These natural occurring disasters include excessive rainfall, cyclones, and earthquakes and mean that the population is vulnerable, and it sometimes has to deal with a multitude of catastrophic events. For centuries, people have had natural and traditional ways of coping with these catastrophes. One of the safeguards in the past has been to grow and store more hardy food. This food source included relying on stored dried food, whilst fresh fruit and vegetable agriculture recovers following a cyclonic event. The problem is, however, that with climate change, issues of salination, longer dry seasons and scorching means that the natural mitigation measures taken in the past by growing a variety of cyclone proof and rainproof crops, has made it more difficult to maintain these traditional methods. The result is an overall decline in food security because of this continuous vulnerability and slow erosion of the traditional coping mechanisms.

The more difficult it is to sustain food production and crops on remote islands, the more attractive it becomes for the population to migrate to urbanised areas. This has two effects. One is that the younger generations move away from distant islands and from agricultural subsistence living. This traditional knowledge and the skills required to cope also then go into decline. Secondly with urbanisation, once people are no longer growing crops to sustain their own lives, their economic characteristics change as they come to depend on a monetary value system where cash is required to purchase food. This can result in decisions being made that may compromise factors such as logging rights or deforestation across the Solomon Islands. If left unchecked, this of course compounds further possible environmental issues.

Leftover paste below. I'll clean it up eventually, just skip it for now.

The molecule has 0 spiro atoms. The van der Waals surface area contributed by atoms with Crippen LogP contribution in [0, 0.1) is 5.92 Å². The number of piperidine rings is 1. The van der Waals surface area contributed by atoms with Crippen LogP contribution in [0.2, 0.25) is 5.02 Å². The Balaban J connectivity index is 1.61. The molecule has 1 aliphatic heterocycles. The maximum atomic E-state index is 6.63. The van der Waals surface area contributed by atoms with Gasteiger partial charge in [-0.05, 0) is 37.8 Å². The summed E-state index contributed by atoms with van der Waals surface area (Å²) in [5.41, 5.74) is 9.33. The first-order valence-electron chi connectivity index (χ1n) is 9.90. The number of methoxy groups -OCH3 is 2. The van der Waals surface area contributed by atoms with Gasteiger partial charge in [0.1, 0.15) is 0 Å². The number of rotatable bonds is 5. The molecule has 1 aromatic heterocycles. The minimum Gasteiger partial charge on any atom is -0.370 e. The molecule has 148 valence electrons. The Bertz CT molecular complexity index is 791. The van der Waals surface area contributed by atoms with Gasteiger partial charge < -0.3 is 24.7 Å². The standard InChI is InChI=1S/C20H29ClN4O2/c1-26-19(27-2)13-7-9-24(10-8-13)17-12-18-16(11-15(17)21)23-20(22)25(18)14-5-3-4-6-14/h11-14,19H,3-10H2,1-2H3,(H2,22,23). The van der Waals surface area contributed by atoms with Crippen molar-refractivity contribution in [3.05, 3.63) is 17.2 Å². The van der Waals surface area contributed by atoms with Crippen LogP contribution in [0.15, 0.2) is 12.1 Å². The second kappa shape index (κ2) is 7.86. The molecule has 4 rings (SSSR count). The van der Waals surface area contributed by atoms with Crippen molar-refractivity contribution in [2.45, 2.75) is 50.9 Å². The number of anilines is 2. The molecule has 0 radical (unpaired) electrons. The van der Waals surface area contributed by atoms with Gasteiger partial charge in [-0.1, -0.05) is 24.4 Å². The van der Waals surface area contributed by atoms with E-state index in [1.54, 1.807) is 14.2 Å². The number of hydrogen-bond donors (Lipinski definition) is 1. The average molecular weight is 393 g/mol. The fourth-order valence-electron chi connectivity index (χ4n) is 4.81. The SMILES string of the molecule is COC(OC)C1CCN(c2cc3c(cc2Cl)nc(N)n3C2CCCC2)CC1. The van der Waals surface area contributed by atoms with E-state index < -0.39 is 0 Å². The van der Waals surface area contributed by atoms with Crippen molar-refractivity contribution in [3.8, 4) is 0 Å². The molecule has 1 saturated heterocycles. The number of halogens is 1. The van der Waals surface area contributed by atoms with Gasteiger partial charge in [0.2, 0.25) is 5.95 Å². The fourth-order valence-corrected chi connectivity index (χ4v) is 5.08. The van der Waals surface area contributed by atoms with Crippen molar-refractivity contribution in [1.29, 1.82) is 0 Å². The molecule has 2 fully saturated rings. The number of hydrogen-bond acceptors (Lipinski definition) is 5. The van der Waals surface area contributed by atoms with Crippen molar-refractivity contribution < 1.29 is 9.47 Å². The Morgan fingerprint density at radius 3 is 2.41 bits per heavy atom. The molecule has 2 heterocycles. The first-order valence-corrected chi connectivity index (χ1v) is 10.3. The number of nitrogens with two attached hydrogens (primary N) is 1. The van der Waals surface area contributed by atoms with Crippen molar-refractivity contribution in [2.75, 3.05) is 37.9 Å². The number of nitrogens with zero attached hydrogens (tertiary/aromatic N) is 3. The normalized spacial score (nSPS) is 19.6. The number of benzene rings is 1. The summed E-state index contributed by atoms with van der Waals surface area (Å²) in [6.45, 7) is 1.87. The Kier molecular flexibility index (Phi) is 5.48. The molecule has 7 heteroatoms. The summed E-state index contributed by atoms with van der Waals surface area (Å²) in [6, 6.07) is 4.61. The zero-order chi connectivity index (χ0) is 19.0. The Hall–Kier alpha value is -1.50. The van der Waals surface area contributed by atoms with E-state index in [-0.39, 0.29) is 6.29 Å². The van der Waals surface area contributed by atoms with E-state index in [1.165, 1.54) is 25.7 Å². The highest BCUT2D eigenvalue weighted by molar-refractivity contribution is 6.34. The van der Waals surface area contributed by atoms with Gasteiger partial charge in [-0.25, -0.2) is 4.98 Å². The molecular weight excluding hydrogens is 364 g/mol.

What role do you think technology, including satellite remote sensing technology, can play in building climate resilience and tackling COVID-19?

The really exciting thing about using data from satellite remote sensing, as well as other space-based data assets, is that it gives policymakers the ability to look at a number of data sets that were previously very difficult to obtain. Studying distant provinces can take days by ship or air and can be very expensive, time-consuming and unreliable.